The butter cracked and spurted in the pan. I dumped in half the flour and stirred. The mixture fizzled, and the distant familiar scent of buckwheat pancakes filled the air. I let the roux cook for a few minutes, but as buckwheat was a little darker than regular flour, I figured it would be a bad idea to go by color alone. I dipped a finger into the hot roux and tasted it. It burned my finger like a hot needle, but the mixture tasted toasty, comforting, and pleasant. I whisked in the turkey stock, added salt and pepper, and went in for a final taste, offering Marissa a spoonful as well. "It tastes like gravy!"
The Bears took the lead in the third quarter. My turkey had about ten degrees to go. We were in the endgame now. The gravy had reduced a bit and Marissa and I moved it to a hot gravy boat. At 2:01, we moved both turkeys to the table. The family gathered for the big reveal. They sounded like a sitcom studio audience as we removed the foil and cut the string. The birds turned out really well. Despite heat issues, mine was not undercooked, and Marissa's was not overcooked. By a hair, both the Chicago Bears and the Recker family had victory.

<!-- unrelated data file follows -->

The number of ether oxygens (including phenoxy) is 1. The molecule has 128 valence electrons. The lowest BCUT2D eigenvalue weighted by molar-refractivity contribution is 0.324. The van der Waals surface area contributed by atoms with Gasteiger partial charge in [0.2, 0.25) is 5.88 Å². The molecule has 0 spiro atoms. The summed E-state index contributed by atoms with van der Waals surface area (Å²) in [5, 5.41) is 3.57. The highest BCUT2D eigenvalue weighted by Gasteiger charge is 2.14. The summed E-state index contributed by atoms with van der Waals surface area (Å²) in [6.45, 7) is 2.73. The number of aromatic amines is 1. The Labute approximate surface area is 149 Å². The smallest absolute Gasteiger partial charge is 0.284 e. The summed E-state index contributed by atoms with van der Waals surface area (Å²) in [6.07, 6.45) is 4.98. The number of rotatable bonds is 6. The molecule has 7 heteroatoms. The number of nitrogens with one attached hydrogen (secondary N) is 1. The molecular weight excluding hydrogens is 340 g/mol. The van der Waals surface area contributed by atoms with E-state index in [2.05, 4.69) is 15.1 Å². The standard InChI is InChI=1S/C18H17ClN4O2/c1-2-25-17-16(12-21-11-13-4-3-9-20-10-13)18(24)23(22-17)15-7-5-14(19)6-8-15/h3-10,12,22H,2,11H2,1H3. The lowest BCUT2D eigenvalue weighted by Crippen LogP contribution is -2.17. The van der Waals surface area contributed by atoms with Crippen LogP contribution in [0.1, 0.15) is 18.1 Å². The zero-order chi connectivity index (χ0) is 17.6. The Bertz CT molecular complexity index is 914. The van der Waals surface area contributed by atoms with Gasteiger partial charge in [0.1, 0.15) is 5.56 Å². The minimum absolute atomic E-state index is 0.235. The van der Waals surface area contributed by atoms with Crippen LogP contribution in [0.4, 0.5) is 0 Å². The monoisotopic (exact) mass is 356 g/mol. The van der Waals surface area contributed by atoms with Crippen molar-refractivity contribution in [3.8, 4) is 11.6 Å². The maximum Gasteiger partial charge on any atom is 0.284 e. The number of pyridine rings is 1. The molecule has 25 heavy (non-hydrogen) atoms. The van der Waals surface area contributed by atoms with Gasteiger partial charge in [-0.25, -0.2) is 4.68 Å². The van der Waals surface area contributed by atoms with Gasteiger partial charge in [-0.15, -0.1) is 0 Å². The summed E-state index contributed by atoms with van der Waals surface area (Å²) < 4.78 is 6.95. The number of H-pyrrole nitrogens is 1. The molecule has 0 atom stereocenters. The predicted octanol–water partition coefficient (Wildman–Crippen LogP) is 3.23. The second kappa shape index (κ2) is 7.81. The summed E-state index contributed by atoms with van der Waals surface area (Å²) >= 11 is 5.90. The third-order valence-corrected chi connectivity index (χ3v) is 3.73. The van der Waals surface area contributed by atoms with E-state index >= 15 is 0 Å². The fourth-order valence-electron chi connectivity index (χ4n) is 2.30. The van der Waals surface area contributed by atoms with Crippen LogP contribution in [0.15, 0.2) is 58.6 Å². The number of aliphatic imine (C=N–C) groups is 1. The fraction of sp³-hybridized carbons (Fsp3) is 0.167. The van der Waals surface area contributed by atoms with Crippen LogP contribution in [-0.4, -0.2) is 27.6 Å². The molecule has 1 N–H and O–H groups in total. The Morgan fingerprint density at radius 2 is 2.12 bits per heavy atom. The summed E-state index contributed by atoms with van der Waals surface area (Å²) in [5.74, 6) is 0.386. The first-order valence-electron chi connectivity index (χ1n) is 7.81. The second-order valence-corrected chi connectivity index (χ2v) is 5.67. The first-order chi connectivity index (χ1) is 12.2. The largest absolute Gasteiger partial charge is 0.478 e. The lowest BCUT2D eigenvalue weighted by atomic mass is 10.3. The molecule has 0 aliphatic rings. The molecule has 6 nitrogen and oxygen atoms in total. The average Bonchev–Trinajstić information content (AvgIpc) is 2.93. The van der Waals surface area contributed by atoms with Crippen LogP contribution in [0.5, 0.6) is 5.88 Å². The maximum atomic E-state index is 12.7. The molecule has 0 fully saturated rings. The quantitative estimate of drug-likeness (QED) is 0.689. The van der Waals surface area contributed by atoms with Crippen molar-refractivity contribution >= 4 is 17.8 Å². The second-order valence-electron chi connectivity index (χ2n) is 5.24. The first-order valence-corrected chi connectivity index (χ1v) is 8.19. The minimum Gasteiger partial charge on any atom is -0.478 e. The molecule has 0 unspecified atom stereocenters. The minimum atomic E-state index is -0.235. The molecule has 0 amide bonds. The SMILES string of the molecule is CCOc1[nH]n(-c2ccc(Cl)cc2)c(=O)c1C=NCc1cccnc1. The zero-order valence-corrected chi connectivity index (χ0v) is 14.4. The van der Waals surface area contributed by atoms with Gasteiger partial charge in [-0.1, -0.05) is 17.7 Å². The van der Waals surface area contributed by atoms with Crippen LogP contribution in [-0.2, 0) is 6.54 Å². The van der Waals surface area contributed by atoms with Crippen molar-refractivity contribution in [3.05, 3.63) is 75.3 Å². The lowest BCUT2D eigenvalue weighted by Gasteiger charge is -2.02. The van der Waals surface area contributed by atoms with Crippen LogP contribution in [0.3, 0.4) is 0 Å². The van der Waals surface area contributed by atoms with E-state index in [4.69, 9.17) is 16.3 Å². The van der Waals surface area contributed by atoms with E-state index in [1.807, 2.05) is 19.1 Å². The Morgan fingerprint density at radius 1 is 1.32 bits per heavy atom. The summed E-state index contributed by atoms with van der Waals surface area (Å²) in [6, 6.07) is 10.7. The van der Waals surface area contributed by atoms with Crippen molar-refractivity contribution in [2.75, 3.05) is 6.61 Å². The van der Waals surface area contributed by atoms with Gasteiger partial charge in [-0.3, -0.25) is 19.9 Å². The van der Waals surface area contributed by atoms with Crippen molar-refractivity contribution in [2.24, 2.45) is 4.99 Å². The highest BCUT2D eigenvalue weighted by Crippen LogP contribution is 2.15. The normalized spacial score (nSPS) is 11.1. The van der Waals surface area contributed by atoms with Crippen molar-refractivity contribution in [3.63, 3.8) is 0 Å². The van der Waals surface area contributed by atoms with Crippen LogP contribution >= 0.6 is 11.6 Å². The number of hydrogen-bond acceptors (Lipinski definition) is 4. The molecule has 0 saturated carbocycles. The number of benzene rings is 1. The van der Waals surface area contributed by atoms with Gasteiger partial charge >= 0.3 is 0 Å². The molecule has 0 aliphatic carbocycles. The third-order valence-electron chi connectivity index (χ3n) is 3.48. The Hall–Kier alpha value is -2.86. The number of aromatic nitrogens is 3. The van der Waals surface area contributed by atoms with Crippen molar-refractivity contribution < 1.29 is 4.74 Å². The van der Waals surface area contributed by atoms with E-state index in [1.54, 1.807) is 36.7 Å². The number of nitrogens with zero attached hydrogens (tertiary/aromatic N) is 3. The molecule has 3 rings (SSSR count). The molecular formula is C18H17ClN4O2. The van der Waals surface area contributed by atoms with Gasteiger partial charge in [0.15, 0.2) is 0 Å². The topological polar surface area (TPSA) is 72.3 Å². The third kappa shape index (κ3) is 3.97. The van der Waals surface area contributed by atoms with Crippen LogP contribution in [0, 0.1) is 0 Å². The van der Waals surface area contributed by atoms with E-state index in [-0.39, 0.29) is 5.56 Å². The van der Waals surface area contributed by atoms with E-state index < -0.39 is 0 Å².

We sat at the table, prayed, and dug into our feast of turkey, potatoes, stuffing, creamed corn, and cranberry fruit salad. The rest of the day was a blur of snacking, napping, and family time. After cleaning up from dinner, Marissa's family crashed on the couches in the sun room to watch a movie. "How about Jingle All the Way?" I suggested. The Redalen family gave me blank looks, and suddenly I felt lucky to introduce them to one of the silliest, most unique Christmas movies ever made - and a big talking point for Minnesota pride!
It was a great day, and I have plenty to be thankful for. Whether we're talking about my family in Minnesota, my family at home in Chicago, my immediate family that can all still fit on our blue three seat sofa at home in Madison, or my distant family flung all over the country perhaps reading this entry right now, I'm thankful for family.
Hope you all have a wonderful day today. As for us - and speaking of family - we're about to pack the car and go pick up our furry four-legged family. Hope you all have a great, relaxing weekend.